Feel free to put your claims of opportunism aside; there’s no way the makers of the intriguing biopic Professor Marston and the Wonder Women could have possibly known that Patty Jenkins’ telling of the Wonder Woman story was going to be the enormous critical and financial hit that it was. And in a way, that’s a good thing. This film centers on the creator of the Wonder Woman character, the psychologist Dr. William Moulton Marston (Luke Evans from Beauty and the Beast and The Hobbit movies), and doesn’t feel the need to lean into the modern telling of the Amazonian heroine, instead focusing on her mixed-bag origins that somehow found a sliver of middle ground between feminism and bondage.
More importantly, Marston’s real-life story makes it clear that Wonder Woman was actually an amalgam of the two strong women in his life—his wife Elizabeth (Rebecca Hall) and one of his students at Harvard, the defiant Olive Byrne (Bella Heathcote). Here, Byrne is portrayed as learning to shed the shackles of conventional love and relationships for a deeper and more open experience with the Marstons. The film does a surprisingly convincing job of not portraying Marston as simply a womanizer by pushing the female characters to the foreground of this polyamorous arrangement and making it clear that he is serving their needs as much as they are the muses in his life.
Writer-director Angela Robinson (D.E.B.S., Herbie: Fully Loaded) frames this partly fictional story as an extended flashback sequence being recounted by Prof. Marston at a 1945 meeting with a censorship board (with a chief inquisitor and fellow psychologist played by Connie Britton) about the violence and sexual nature of his comic book, which he wrote under an alias. During the course of his testimony, he manages to walk through portions of his life beginning in the late 1920s, which include his part in the invention of the modern polygraph machine (drawing an interesting parallel between the lie detector and Wonder Woman’s golden lasso), his views on submission and dominance, and why Wonder Woman feels the need to have a secret identity (certainly, Marston had plenty of secrets of his own).
Professor Marston and the Wonder Women doesn’t shield the audience from any of the sexual practices of this threesome, but it also doesn’t see the need to get overly graphic or judgmental about the arrangement. Each of the characters is given their fair share of time to discuss their views on the pluses and minuses of the relationship (which shift in unexpected ways when both women begin to have children with Marston).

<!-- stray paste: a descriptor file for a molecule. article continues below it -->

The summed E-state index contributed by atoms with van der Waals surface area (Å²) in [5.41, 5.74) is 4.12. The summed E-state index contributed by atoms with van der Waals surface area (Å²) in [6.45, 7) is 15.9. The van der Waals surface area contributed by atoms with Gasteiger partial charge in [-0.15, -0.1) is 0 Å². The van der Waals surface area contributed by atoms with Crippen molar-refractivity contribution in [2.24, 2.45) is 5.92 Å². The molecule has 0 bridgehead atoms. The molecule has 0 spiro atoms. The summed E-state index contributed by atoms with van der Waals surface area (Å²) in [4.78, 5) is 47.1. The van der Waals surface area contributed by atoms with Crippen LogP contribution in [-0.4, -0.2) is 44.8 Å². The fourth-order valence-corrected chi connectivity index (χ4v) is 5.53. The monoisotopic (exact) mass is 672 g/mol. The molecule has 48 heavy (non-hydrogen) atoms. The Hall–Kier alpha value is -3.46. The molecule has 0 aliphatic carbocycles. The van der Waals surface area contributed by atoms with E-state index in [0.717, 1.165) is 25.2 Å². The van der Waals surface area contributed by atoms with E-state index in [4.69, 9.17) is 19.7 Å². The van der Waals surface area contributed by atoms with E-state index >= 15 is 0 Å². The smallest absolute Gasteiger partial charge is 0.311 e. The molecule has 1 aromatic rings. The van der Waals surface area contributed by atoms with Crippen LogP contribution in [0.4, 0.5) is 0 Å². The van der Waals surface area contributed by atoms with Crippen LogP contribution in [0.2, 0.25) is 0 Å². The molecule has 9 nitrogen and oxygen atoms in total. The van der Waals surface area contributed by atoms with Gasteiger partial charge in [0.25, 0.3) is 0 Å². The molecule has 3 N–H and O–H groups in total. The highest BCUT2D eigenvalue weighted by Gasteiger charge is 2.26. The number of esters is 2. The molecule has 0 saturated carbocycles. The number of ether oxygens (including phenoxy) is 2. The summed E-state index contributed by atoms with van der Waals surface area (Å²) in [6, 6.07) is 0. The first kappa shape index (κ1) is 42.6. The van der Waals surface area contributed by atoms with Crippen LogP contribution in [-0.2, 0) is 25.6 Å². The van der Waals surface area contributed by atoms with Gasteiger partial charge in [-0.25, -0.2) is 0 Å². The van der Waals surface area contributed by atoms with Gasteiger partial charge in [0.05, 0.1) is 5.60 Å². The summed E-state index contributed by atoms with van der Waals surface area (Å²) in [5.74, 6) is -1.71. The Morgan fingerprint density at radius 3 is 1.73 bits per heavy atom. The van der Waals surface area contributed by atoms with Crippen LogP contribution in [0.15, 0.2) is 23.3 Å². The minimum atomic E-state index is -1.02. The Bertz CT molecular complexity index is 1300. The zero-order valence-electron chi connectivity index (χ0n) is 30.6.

Most importantly, the filmmakers do an admirable job always bringing things back to Wonder Woman, and how everything in the Marston household and workplace seemed to inform the character and her leanings as a powerful feminist. Marston is visibly crushed when his publisher (Oliver Platt) tells him to ease up on the sex and kinky violence, since it seems to be an outlet for him to express his free-love views without having to expose his home life to the world.
If the film falters in any way, it’s that it feels rushed and incomplete, not just in terms of key moments from Marston’s life, but from the important and ever-changing emotions of these two women, whose internal conflicts are hinted at but rarely lingered upon. Hall and Heathcote are extraordinary because their characters are allowed to have depth and complexity; I was almost shocked to watch any movie in which a character simply changes their mind about something they once felt strongly about. Evans is also quite good—this might even be his best performance—but he never quite allows us to shake the feeling that, for all his talk about love and equality, he’s also just a kid in a sexy candy store (a sequence in which he and Elizabeth spy on a spanking ritual at Olive’s sorority drives home the fact that Marston has his weaknesses).
At its core, Professor Marston and the Wonder Women is a film about behavior and the always-fascinating question: From where does a creator draw his/her inspiration? The film has a perfectly intimate feeling to it, and the performances allow us to find the humanity in its layered individuals. I wish director Robinson had disposed of the interrogation framework (although it allows for a type of narration that makes telling this story simpler) and gone deeper into the tumultuous emotions at stake in this relationship. Still, I was genuinely drawn into this story, and I’m guessing you will be as well.